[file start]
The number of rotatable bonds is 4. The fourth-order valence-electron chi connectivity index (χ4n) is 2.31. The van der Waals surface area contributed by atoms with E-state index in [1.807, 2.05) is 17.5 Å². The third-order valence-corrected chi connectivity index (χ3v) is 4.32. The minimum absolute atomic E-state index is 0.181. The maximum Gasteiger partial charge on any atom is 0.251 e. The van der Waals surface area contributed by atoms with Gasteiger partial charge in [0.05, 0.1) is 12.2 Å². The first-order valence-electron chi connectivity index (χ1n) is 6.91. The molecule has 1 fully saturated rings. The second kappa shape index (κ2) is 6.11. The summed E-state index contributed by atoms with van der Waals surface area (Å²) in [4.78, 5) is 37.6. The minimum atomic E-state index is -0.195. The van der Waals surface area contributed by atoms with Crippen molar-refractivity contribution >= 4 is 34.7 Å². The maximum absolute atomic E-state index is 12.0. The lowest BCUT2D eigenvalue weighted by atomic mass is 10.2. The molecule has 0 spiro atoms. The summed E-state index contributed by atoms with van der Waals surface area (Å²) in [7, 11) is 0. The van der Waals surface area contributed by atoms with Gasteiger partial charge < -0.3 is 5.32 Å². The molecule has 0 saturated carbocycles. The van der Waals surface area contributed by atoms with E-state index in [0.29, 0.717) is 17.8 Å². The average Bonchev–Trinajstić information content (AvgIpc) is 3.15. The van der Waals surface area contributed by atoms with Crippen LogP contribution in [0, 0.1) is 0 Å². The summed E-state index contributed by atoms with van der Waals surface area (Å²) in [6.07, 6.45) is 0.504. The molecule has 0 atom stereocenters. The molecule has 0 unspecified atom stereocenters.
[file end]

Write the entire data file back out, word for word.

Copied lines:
The number of rotatable bonds is 4. The fourth-order valence-electron chi connectivity index (χ4n) is 2.31. The van der Waals surface area contributed by atoms with E-state index in [1.807, 2.05) is 17.5 Å². The third-order valence-corrected chi connectivity index (χ3v) is 4.32. The minimum absolute atomic E-state index is 0.181. The maximum Gasteiger partial charge on any atom is 0.251 e. The van der Waals surface area contributed by atoms with Gasteiger partial charge in [0.05, 0.1) is 12.2 Å². The first-order valence-electron chi connectivity index (χ1n) is 6.91. The molecule has 1 fully saturated rings. The second kappa shape index (κ2) is 6.11. The summed E-state index contributed by atoms with van der Waals surface area (Å²) in [4.78, 5) is 37.6. The minimum atomic E-state index is -0.195. The van der Waals surface area contributed by atoms with Crippen molar-refractivity contribution >= 4 is 34.7 Å². The maximum absolute atomic E-state index is 12.0. The lowest BCUT2D eigenvalue weighted by atomic mass is 10.2. The molecule has 0 spiro atoms. The summed E-state index contributed by atoms with van der Waals surface area (Å²) in [7, 11) is 0. The van der Waals surface area contributed by atoms with Gasteiger partial charge < -0.3 is 5.32 Å². The molecule has 0 saturated carbocycles. The van der Waals surface area contributed by atoms with E-state index in [0.29, 0.717) is 17.8 Å². The average Bonchev–Trinajstić information content (AvgIpc) is 3.15. The van der Waals surface area contributed by atoms with Crippen LogP contribution in [0, 0.1) is 0 Å². The summed E-state index contributed by atoms with van der Waals surface area (Å²) in [6.07, 6.45) is 0.504. The molecule has 0 atom stereocenters. The molecule has 0 unspecified atom stereocenters.